"We appreciate how thoughtful and thorough Dr. Karagas and her team have been in working with us and communicating the study results," says Gubbins, whose well-water tests have been normal, and who limits the amount of rice products that the boys eat.

"To be honest, with Noah there were times when I felt exhausted and didn't want to have to do one more thing, but I did it anyway because it was for such a good cause," she says. "Then with Zachary, it was so much easier. But I've never thought of it as a burden—having kids just makes you want to do anything you can to make them healthier."

For more information about the Children's Environmental Health & Disease Prevention Research Center, visit

Regional Success, Federal Challenges

By Jennifer Durgin

For centuries, arsenic was a poison known for being deadly and hard to detect. That's why it was a favorite murder weapon in the 18th and 19th centuries. Today, the dangers and consequences of arsenic for most people are more subtle and long-term, as researchers from the Children's Environmental Health and Disease Prevention Research Center at Geisel have shown. Multiple studies from the center's investigators have linked arsenic—a common contaminant in drinking water, rice products, and apple juice—with cancer, gestational diabetes, immune system problems, fetal growth, and neurodevelopment. Policy makers regionally are taking note.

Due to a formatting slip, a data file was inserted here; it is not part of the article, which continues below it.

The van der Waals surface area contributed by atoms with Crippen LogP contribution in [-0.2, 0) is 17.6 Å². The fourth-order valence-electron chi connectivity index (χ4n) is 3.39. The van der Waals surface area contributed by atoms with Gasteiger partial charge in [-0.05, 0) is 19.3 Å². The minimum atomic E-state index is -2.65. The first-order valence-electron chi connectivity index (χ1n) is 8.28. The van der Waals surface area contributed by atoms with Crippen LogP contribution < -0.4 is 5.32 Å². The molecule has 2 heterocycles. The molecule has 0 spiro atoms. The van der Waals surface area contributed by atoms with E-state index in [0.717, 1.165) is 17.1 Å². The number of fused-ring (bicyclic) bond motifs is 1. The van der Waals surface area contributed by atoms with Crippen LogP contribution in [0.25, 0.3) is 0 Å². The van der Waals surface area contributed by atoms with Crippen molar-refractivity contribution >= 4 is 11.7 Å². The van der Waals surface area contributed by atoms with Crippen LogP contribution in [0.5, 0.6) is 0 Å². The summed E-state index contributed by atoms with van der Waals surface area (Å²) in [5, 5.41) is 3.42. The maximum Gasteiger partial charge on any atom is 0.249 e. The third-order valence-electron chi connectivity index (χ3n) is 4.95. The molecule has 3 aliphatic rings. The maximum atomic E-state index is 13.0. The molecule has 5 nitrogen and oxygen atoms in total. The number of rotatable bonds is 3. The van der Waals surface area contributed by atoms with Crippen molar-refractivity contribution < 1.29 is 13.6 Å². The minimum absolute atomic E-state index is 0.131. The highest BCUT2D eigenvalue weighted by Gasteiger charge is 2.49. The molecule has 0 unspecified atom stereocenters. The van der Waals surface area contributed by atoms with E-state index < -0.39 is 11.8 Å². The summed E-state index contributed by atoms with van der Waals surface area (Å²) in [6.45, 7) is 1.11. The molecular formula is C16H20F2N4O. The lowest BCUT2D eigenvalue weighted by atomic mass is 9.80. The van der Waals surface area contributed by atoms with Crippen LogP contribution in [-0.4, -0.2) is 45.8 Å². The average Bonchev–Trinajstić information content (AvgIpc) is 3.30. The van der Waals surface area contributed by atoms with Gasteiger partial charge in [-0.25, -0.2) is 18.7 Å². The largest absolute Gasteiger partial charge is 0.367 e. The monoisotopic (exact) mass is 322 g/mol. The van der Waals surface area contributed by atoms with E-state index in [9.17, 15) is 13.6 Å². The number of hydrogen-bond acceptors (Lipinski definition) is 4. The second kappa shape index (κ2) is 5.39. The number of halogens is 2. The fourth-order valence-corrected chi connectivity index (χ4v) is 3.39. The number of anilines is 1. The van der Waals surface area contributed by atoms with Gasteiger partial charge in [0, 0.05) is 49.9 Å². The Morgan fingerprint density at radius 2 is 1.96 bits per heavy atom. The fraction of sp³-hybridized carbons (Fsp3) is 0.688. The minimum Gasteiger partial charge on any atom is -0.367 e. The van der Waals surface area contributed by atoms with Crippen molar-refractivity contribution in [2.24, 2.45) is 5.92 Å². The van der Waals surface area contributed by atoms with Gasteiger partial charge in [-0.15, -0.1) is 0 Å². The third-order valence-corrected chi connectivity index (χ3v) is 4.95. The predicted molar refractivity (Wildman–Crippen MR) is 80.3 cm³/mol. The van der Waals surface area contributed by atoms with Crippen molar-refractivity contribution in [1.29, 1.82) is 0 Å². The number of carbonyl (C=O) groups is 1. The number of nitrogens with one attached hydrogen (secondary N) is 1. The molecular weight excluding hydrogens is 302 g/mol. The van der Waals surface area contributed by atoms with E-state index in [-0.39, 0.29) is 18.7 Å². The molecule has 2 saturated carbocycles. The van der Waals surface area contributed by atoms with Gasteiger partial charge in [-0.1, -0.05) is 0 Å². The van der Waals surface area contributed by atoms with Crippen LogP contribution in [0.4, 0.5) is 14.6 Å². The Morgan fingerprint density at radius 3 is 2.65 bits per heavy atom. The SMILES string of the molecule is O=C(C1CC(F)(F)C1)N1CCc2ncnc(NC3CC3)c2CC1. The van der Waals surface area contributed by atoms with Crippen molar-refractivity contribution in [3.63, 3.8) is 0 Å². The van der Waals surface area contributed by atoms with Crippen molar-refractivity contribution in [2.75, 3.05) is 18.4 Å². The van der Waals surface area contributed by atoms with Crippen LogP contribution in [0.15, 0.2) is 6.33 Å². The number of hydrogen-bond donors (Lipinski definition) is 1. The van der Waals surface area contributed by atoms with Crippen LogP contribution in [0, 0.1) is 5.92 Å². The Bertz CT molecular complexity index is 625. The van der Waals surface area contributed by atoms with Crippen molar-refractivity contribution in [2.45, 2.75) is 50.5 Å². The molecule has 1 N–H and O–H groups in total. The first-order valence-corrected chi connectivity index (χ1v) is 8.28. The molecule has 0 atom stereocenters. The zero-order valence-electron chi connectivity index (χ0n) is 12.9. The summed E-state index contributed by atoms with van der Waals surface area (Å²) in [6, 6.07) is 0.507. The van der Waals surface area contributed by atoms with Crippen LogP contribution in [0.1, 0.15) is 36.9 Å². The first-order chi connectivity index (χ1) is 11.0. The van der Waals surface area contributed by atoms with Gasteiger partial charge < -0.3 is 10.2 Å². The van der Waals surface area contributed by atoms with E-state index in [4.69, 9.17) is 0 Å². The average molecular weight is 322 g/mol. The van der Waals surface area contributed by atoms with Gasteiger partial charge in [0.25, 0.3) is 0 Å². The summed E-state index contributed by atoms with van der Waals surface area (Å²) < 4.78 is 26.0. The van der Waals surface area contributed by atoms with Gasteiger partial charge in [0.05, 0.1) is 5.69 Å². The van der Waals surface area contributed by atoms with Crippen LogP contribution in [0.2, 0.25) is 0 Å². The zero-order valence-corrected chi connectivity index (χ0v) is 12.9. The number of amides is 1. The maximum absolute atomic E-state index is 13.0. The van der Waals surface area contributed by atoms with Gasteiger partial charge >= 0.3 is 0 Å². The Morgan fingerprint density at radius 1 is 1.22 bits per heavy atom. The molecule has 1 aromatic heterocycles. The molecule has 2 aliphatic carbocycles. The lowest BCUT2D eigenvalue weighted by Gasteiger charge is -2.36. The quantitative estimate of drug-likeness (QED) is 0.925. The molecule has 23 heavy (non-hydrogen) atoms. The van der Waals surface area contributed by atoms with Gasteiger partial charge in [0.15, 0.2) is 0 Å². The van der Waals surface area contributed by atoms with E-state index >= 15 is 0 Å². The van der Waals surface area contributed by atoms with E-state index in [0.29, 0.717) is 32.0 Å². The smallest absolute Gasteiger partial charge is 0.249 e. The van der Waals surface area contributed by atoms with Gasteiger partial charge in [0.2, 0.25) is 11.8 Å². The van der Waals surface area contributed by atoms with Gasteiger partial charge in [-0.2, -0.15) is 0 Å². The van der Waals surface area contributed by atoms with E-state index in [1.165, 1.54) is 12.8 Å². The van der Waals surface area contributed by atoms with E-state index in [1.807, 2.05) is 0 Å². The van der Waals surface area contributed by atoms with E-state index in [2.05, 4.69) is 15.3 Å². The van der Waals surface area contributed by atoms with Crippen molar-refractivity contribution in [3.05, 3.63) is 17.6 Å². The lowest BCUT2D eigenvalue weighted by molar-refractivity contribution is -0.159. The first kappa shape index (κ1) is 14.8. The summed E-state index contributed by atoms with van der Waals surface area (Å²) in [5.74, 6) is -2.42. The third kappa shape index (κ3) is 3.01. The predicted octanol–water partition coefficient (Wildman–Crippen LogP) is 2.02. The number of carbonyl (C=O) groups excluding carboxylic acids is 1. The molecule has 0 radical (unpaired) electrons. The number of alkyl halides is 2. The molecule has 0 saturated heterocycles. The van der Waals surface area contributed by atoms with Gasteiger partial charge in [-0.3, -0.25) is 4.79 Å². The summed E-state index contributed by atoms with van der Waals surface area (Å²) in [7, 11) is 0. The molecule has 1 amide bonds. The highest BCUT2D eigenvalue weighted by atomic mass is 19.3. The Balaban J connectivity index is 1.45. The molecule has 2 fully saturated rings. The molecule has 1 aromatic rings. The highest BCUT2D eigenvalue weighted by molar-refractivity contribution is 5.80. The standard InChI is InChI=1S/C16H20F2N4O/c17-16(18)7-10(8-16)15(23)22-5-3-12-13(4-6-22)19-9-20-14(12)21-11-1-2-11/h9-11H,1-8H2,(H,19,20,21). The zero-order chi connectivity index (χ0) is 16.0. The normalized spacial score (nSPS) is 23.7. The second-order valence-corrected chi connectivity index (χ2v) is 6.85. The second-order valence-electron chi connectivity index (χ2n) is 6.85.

In July 2019, New Hampshire became the second state in the nation, after New Jersey, to lower the allowable level of arsenic in public drinking water from the federal standard of 10 parts per billion to 5 parts per billion. Other states are expected to follow suit.